• A ban on anyone under the age of 17 appearing in a reality TV competition of any type including but not limited to music performance competitions such as The Voice, America’s Got Talent and American Idol. (If you think this is a bit “over the top” compare these two performances by Grace Vanderwaal at age 12 and now.)
  • A regime of random well-being interviews of child performers on the sets of TV or films similar to how random drug testing is done on athletes. These interviews would be conducted by a team of professionals to assess the psychological condition of the child performer and, if necessary, intervene.
  • Mandatory, extensive counseling for any child hired to perform in TV, movies or other similar productions. This counseling would be designed to help the child performer adjust to an adult life which might not include professional performance opportunities.
  • If possible, a ban on parents acting as the managers for their children’s careers. Instead, there would be a required appointment of an unrelated manager to ensure that parents could not push children to do work against their will. This requirement would be mandatory for children performing in lead roles in TV or movies.

In keeping with the overall direction of this series, I also recommend there be very significant penalties levied against any production company that was found to have looked the other way when children were not treated with care during their performances. In the case of Jeanette McCurdy, for example, Nickelodeon should have been held responsible for what she endured when her mother continually forced her to perform against her will. If it were me, the executives at such companies would be subject to criminal prosecution and their companies charged with huge financial penalties to help compensate the victims.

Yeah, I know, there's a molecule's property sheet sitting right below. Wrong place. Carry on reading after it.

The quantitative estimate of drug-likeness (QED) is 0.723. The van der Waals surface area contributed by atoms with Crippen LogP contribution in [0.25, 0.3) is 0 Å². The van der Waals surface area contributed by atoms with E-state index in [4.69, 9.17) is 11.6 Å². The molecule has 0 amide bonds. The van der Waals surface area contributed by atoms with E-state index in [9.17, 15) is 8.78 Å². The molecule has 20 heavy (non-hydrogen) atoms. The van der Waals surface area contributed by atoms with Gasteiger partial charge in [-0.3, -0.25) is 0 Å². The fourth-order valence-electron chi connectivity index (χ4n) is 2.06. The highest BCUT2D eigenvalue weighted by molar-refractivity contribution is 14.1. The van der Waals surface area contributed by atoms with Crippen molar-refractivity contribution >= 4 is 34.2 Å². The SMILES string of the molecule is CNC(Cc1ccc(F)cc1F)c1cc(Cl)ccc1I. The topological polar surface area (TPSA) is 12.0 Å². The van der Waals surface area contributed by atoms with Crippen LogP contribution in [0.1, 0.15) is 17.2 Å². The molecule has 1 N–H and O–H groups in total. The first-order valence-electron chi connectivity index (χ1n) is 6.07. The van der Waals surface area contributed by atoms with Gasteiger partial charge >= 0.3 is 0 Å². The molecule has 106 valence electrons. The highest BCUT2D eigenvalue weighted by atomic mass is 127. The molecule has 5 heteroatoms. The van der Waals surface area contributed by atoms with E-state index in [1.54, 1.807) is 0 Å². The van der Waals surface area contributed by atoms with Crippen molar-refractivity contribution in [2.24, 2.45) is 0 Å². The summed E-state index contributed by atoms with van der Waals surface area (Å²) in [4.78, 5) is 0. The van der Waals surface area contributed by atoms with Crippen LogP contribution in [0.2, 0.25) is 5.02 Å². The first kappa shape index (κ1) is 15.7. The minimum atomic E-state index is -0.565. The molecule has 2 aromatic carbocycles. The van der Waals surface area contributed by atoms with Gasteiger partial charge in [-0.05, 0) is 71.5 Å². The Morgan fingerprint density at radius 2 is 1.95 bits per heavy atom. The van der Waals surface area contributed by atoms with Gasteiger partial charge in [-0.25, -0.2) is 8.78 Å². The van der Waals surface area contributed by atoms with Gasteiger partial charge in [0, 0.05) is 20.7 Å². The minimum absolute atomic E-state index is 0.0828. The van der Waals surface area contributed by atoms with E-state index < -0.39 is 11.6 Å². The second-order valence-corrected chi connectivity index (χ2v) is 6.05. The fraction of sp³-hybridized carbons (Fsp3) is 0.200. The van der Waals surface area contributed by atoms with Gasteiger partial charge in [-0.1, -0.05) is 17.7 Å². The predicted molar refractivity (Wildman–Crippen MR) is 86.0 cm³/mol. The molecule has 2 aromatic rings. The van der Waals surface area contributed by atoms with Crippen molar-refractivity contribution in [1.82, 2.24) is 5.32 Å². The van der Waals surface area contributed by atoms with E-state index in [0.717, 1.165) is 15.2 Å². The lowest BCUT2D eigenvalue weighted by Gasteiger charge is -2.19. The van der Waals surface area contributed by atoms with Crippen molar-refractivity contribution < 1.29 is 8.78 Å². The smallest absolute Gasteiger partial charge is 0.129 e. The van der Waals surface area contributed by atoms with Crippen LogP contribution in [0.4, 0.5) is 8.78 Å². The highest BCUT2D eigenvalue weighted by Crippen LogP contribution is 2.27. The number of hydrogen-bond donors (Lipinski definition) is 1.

If anything, children are increasingly being exploited on the public stage because of the rapidly expanding influence of social media platforms. This is happening in parallel with the ongoing erosion of protections against child labor which was the subject of my last column. Ultimately, this series of columns is calling for a concerted effort within public administration to reverse these trends entirely. The 21st century should not be marked in the United States or elsewhere by the increased abuse and neglect of children for the financial or other benefit of adults. We have to ask what kind of country would allow that to happen? Let’s make the answer, “not our country.”

Author: Erik Devereux is a consultant to nonprofits and higher education and is an executive-in-residence at Hood College in Frederick, Maryland. He has a B.S. from the Massachusetts Institute of Technology (Political Science, 1985) and a Ph.D. from the University of Texas at Austin (Government, 1993). He is the author of Methods of Policy Analysis: Creating, Deploying, and Assessing Theories of Change (available for free here). Email: [email protected]. Twitter: @eadevereux.